New for 2020 – Podcasts!
From January 2020 I’m recording each post as a podcast, in addition to the written version which you can continue to read as usual. I’m also gradually adding selected posts from the archive (going back to 2009) as podcasts. Click here or on the Podcasts tab in the navigation bar.
This blogThis blog is called A Few Kind Words because the word kindness originally meant being kin, or kindred, or of the same kind. And since we are all humankind, we should remember to be kinder to one another when we communicate. The alternative is to be unkind, to use language which fails to connect or even alienates. The choice isn't hard.
- RT @GrahamJHolden: "when there’s fog all around, we need to believe that we’re being led by people who have a plan to get through..." Wise… 3 days ago
- @ThereseKieran @5coolthingsblog Me too - eventually! 5 days ago
- RT @5coolthingsblog: @ErikaSwyler The novelist Charlie Haas, the novelist @JNSim, the novelist @JamieJauncey, the poet @timrichlondon, @cor… 6 days ago
- Jamie Jauncey Throughout lockdown I’ve been recording a #RandyNewman song every week. Now its the turn of his broth… twitter.com/i/web/status/1… 1 week ago
- RT @billykayscot: Scotland has changed but so has the British establishment. In the early 1980s I made an oral history series about working… 3 weeks ago
Tag Archives: business language
Yesterday evening I raised my glass to Rosemary Sutcliff. It was an odd moment. I was sitting on my own in the restaurant on the sixth floor of the Leela Kempinski Hotel in Gurgaon, overlooking what my driver had proudly … Continue reading
Each new year John Simmons, Stuart Delves and I meet in the Scotch Malt Whisky Society’s comfortable rooms on Edinburgh’s Queen Street, as we did today. It’s our annual Dark Angels partners’ meeting. We have a bar lunch, a bottle … Continue reading
I’m reading a beautiful book. At The Loch of the Green Corrie is by Scottish novelist, poet and mountaineer, Andrew Greig. Part memoir, part meditation on fishing and wilderness, part tribute to another Scottish poet, Norman MacCaig, it speaks to … Continue reading
My maternal grandfather, a retired admiral, could recite The Hunting Of The Snark in its entirety. As a young midshipman he had committed it to memory and there it had stuck for the remaining seventy-odd years of his life. I … Continue reading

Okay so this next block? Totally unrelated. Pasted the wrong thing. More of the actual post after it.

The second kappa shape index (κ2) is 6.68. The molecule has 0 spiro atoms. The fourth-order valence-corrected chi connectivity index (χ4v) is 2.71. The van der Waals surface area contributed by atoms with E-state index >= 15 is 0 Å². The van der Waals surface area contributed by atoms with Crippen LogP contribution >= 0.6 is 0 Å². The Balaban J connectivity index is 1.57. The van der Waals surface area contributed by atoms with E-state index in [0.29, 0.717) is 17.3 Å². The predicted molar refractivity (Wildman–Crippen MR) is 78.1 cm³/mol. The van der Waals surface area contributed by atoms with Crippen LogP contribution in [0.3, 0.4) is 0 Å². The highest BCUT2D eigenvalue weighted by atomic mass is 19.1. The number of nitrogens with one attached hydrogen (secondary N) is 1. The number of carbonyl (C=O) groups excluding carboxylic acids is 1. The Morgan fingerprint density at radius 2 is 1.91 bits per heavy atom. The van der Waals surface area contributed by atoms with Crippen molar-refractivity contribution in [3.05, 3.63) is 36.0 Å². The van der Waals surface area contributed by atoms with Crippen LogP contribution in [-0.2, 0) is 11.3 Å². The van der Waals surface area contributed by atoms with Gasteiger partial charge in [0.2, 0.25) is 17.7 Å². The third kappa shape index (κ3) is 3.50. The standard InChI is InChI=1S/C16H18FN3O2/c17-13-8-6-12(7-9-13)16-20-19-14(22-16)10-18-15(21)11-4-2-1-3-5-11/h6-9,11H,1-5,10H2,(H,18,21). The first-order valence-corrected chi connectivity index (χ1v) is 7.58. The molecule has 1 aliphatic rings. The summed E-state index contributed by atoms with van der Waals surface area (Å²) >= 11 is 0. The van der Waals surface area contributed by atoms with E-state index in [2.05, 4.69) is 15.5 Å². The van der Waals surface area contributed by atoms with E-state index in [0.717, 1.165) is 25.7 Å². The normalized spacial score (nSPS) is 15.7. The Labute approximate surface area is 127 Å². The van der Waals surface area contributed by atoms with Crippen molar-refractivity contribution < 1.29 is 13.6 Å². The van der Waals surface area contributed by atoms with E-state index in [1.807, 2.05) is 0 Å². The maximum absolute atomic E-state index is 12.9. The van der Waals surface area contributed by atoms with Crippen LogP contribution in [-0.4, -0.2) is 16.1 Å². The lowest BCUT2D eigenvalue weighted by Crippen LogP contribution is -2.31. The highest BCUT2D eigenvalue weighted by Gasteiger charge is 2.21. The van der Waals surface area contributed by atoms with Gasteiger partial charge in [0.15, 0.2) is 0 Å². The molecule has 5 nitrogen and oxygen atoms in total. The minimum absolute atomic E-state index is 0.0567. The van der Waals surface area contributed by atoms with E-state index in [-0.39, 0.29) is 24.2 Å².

On Wednesday evening, as the Chilean miners emerged one by one from that hellish, six-hundred-metre-long metal tube, President Piñera, who seemed to have an inexhaustible supply of bons mots, declared that his country’s most precious resource was not copper or … Continue reading
‘Why should I read fiction?’ This was a question put by one of our students in Spain, a couple of weeks ago. It’s a good question, and a reminder for me that not everyone has the passion for stories that … Continue reading
Finca el Tornero de Abajo is the Spanish home of my childhood friend, novelist Robin Pilcher. A chestnut farm on a hillside in the Sierra de Aracena, 100 kms northwest of Seville, it’s a place of magical light, long views … Continue reading
When the business secretary Vince Cable yesterday announced his plans to shine ‘a harsh light into the murky world of corporate behaviour,’ the director general of the CBI, Richard Lambert, went on the attack, saying: ‘It’s odd that he thinks … Continue reading
Visit the V&A from tomorrow and for the next nine days you’ll see something rather unusual: large red panels with alternative interpretations of twenty-six objects in the museum’s British Galleries. There will be the normal curatorial information: stuffed dragon’s head, … Continue reading
My final event at the Edinburgh International Book Festival, last weekend, was hosting the linguistics professor, David Crystal, one of the world’s foremost authorities on language. A consummate communicator, David was speaking mainly about the wonderfully titled Begat, his new … Continue reading